An incredible man who exemplifies his message of compassion, the Dalai Lama is an inspiration. Seeing the Dalai Lama in person was an experience we will never forget.
High in the Himalayas, in a small hillside village, lives the leader of Tibetan Buddhism. The Dalai Lama fled from Tibet to India in 1959 when he feared for his life from the invading Chinese Army. In the village of McLeod Ganj, the Tsuglagkhang Complex houses his residence, 2 important temples and a gompa. The temples are small, Tibetan-style rooms with large golden statues of Buddha, Guru Rinpoche and the Bodhisattva of compassion, Avalokitesvara. Bodhisattvas are beings or mythical creatures who have been enlightened but chose to stay on earth to help mankind. This Bodhisattva is especially important here as Buddhists believe that the Dalai Lama is a manifestation of Avalokitesvara.
When we were in McLeod Ganj the Dalai Lama was giving 3-days of teachings, so the town and the complex were filled with excited Tibetans, monks and Buddhists who had come to hear him speak. Our friend Colleen came to visit and met us in McLeod-Ganj.
The day before the seminar began, the Dalai Lama led the morning puja (monk chanting ceremony) in the main temple. When we arrived at the complex, there were hundreds of people already there. The pathway from his residence to the temple was lined with pilgrims, at least 5 people deep. On his walk to the temple, the Dalai Lama stopped several times to welcome or bless the devotees. We were lucky to get a spot where we could see him from about 10m away, but had to watch the puja on a large screen as only lamas were allowed in the temple. During the puja, he sat in his decorated throne and recited the mantras with the other lamas. With a sparkle in his eyes and a warm smile he would often give a little wave to someone in the temple that he knew. The puja was much like others we had seen with lamas chanting, instruments being played, and butter tea served throughout. At the end of the puja we raced to get a front row spot on his exit route. Unfortunately, he drove by in a car instead of walking. His car drove very slowly along the short route, and as he passed us he looked at us, smiled, waved and made eye contact with each of us. It was quite thrilling.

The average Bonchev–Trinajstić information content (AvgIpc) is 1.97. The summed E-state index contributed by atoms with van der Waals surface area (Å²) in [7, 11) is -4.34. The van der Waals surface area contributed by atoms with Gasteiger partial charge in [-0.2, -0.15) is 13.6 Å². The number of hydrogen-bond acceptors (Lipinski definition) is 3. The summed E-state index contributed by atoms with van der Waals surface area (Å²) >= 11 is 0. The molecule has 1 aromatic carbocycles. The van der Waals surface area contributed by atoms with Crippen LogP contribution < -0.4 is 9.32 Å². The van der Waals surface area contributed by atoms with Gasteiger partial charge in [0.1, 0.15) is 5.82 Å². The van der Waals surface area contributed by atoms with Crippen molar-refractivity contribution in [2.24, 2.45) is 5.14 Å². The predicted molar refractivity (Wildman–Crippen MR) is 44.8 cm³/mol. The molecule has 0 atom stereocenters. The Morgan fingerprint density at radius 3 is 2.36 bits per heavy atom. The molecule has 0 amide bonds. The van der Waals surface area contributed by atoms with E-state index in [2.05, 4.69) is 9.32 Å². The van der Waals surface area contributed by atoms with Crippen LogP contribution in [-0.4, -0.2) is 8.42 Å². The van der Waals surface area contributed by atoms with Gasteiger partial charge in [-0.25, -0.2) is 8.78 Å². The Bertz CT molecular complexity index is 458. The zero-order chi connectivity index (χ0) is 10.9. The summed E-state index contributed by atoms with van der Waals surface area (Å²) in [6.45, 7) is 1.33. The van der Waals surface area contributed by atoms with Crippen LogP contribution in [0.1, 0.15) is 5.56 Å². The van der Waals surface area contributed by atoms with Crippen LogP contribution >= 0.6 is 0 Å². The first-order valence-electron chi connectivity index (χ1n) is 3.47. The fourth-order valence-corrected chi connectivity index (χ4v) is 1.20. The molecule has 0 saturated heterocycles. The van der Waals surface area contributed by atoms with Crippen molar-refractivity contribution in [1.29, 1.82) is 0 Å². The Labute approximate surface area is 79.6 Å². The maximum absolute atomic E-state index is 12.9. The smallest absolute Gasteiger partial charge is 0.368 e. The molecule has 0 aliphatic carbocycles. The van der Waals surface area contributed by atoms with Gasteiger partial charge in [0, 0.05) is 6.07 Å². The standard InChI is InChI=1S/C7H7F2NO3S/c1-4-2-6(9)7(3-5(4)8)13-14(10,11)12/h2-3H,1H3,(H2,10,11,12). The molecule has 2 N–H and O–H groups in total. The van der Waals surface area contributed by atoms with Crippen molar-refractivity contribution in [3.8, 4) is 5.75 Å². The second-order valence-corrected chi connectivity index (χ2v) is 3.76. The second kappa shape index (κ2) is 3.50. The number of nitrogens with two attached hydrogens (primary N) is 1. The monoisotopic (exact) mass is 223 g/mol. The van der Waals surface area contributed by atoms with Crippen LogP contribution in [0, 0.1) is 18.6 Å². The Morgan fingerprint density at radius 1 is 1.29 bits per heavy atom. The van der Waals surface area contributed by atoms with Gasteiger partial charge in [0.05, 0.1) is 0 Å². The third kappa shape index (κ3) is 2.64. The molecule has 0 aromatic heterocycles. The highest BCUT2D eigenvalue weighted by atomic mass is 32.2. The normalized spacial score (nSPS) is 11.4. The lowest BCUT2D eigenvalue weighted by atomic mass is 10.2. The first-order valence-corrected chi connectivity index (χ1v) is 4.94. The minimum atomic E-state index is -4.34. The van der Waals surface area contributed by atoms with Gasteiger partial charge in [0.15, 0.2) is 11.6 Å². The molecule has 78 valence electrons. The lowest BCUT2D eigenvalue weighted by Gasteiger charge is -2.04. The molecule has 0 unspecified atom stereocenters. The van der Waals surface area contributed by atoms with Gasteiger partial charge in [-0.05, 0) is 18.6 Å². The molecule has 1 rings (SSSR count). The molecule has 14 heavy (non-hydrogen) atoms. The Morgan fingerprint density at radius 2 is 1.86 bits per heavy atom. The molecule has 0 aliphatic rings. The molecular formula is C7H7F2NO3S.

The next day, for the lecture, the courtyard in the complex was even more full than for the puja. We had to watch his lecture on a large screen and listen via headsets to an interpreter. In the first hour he spoke of compassion, love and emptiness. He gave many examples and ideas to inspire his audience to make those qualities a part of their regular life. Even through an interpreter we could feel his passion. It was fun to see him giggle at his own jokes with a twinkle in his eyes, even though the interpreter didn’t relay the joke. A few times during his talk he stopped to smile and wave to a friend in the crowd. For the rest of the morning the talk was very theological. It was above our understanding of Buddhism and difficult for the English interpreter to translate. We knew this in advance and so only attended the first day of the 3-day lecture. It was an amazing, once in a life time experience to be so close to such an amazing human being.
(Cameras were not allowed during the Puja or Teachings. Photo credit: Dalailama.com)
Around the outside of the complex is a 1 ½ km kora. At the midway point is an area with 3 or 4 large, colourful Tibetan chortens draped in prayer flags. Across from these is a shelter with photos of over 120 Tibetans who self-immolated (lit themselves on fire) in protest of the Chinese occupation of Tibet and the atrocious acts they’ve committed. As well, in town, there are many posters with photos of the hundreds of missing and murdered Tibetans in Tibet. They are very poignant displays of the Tibetans’ suffering.
South of McLeod Ganj is an ancient 10th century Hindu temple. Masrur Temple was carved out of a massive sandstone cliff in a style similar to the buildings of Angkor Wat. It was partially damaged in an earthquake in 1905, but much of it is still standing. In front of the temple is a small pond that nicely reflects an image of the temple.
Not far from Masrur is the 1000-year-old Kangra Fort. It’s an impressive stone and brick fortress on a hill overlooking the river. It has been used by different conquers over the years from Hindu Rajahs, Mughals, Sikhs and the British. The walk through the fort took us through many large stone gates and along 4m thick stone walls with narrow openings only wide enough for archers to shoot their arrows. The palace at the top of the fort was damaged in the same 1905 earthquake, but enough remains to imagine its grandeur.
A short walk north of McLeod Ganj is the small hillside village of Bhagsu. Above the village is a large waterfall that is very popular with Indian tourists. Since we were there during monsoon season, the waterfall was very large and powerful. It started to rain on our walk back to McLeod Ganj. In fact, it rained heavily for most of our time in this area, but the rain didn’t diminish our experience.
Dedicated to our nephew, Jordan Kayes, you will always remain in our hearts.
Coming up next: Stranded in a blizzard… in India
To read about more of our adventures go to Destinations.
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